14. Aso kong puti,
      Inutusay ko'y hindi na umuwi.
16. May tatlong dalagang nagsimba,
      Berde ang suot ng una,
      Puti ang pangalwa, pangatlo ay pula,
      Nguni't nang magsilabas sila,
      Ay pare-parehong mapula.
17. Baboy ko sa kaingin
      Tumataba'y walang kain.
18. Munting tampipi,
       Puno ng salapi.
19. Buka kung hapon,
      Kung umaga'y lulon.
20. Tangnan mo ang buntot ko
      At sisisid ako.
21. Itapon ang laman,
      Balat ang pinagyaman.
22. Aling mabuting retrato,
       Kuhang-kuha ang mukha mo?
23. Isang batalyong sundalo,
      Iisa ang kabo.
24. Bunga na, namumunga pa.
25. Matanda na ang puno,
       Hindi pa naliligo.
26. Hindi hayop, hindi tao
      Tatlo ang ulo.
27. Ate ko, ate mo,
      Ate ng lahat ng tao.
28. Lumalakad ang bangka,
       Ang piloto'y nakahiga.
29. Tubig na pinagpala,
       Walang makakuha kundi bata.
30. May alaga akong hayop,
      Malaki pa ang mata kaysa tuhod.

[p. 21]

31. Alin sa mga ibon
      Ang di makadapo sa kahoy?
32. Maputing parang busilak
      Kalihim ko sa pagliyag.
33. Heto na si amain
      Nagbibili ng hangin.
34. Gintong binalot sa pilak
      Pilak na binalot sa balat.
35. May katawan ay walang mukha,
      Walang mata'y lumuluha.
36. Isang pinggan,
      Laganap sa buong bayan.
37. Mataas kung nakaupo,
      Mababa kung nakatayo.
38. Hindi hayop, hindi tao,
      Nguni't takbo ng takbo.
39. Iisa ang pinasukan,
      Tatlo ang nilabasan.
40. Lumalakad, walang paa,
      Tumatangis, walang mata.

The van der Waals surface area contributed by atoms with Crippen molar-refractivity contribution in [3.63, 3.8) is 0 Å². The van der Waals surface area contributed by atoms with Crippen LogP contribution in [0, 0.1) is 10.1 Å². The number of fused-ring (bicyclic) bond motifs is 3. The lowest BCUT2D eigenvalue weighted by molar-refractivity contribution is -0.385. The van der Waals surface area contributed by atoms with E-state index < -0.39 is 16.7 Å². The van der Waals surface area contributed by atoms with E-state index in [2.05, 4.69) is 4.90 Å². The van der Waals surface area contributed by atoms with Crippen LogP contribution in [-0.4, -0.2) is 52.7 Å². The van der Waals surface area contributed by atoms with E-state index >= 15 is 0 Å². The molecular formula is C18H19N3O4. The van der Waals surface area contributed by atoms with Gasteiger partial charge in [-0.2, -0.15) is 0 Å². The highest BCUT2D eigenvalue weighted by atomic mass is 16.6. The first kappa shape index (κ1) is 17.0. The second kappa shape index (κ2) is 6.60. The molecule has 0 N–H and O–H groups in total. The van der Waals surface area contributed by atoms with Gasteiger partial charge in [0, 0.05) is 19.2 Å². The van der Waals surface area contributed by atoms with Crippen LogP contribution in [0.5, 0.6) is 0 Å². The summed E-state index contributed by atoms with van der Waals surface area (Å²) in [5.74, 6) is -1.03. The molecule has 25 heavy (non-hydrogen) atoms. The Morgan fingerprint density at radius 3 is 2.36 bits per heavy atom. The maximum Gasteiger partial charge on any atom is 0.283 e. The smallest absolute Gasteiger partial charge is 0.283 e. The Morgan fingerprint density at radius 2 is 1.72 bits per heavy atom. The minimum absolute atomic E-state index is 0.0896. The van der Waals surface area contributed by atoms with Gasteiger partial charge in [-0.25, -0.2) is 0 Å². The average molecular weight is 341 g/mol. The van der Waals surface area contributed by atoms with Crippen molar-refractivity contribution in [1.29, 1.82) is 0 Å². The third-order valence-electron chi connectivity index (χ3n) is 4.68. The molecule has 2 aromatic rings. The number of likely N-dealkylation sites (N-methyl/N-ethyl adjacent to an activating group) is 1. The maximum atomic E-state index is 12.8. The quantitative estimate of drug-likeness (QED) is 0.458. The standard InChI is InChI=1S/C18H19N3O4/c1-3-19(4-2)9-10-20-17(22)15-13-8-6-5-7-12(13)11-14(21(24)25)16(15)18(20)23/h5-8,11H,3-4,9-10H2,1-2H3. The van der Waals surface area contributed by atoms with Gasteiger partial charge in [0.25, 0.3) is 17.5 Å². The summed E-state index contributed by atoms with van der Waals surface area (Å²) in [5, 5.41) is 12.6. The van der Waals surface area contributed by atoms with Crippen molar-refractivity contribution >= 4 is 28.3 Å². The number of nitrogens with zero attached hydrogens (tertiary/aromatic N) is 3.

41. Aling kahoy sa gubat
      Ang nagsasanga'y walang ugat.
42. Puno'y layu-layo,
      Dulo'y tagpu-tagpo.
43. Malayo pa ang sibat,
      Nganga na ang sugat.
44. Heto na ang magkapatid,
      Nag-uunahang pumanhik.
45. Nang wala pang ginto,
      Ay doon nagpalalo
      Nang magka-ginto
      Ay doon sumuko.
46. Dalawang bolang sinulid,
      Umaabot hanggang langit.
47. Limang magkakapatid
      Laging kabit-kabit.
48. Habang iyong kinakain,
      Lalo kang gugutumin.
49. Naligo si Isko,
      Hindi nabasa ang ulo.
50. Tinaga ko sa puno,
      Sa dulo nagdurugo.
51. Nagsaing si Kapirit,
      Kinain pati anglit.
52. Sa ibabaw ay ararohan,
      Sa ilalim ay batohan.
53. Una'y banal
      Ikalwa'y matakaw,
      Ikatlo'y daldal.
54. Munting hayop-hayopan
      Malinis ang dinaanan.
55. Ang kabayo kong si Alasan,
      Hindi nakain kundi sakyan.
56. Hindi pari, hindi hari
      Nagsusuot ng sari-sari.
57. Pag bata'y C,
      Pag tanda'y D.
58. Putukan ng putukan
      Hindi nagkakarinigan.
59. Alin bunga ang hindi nakakabit sa puno?
60. Alin pera ang hindi magasta
      At hindi maihulog sa alkansiya?
61. May kamay, walang paa,
      May mukha, walang mata.
62. Dalawang kamay,
      Hindi magkapantay.


Notes and references:
Transcribed from “History and Cultural Life of the City of Lipa” 1953, online at the National Library of the Philippines Digital Collections.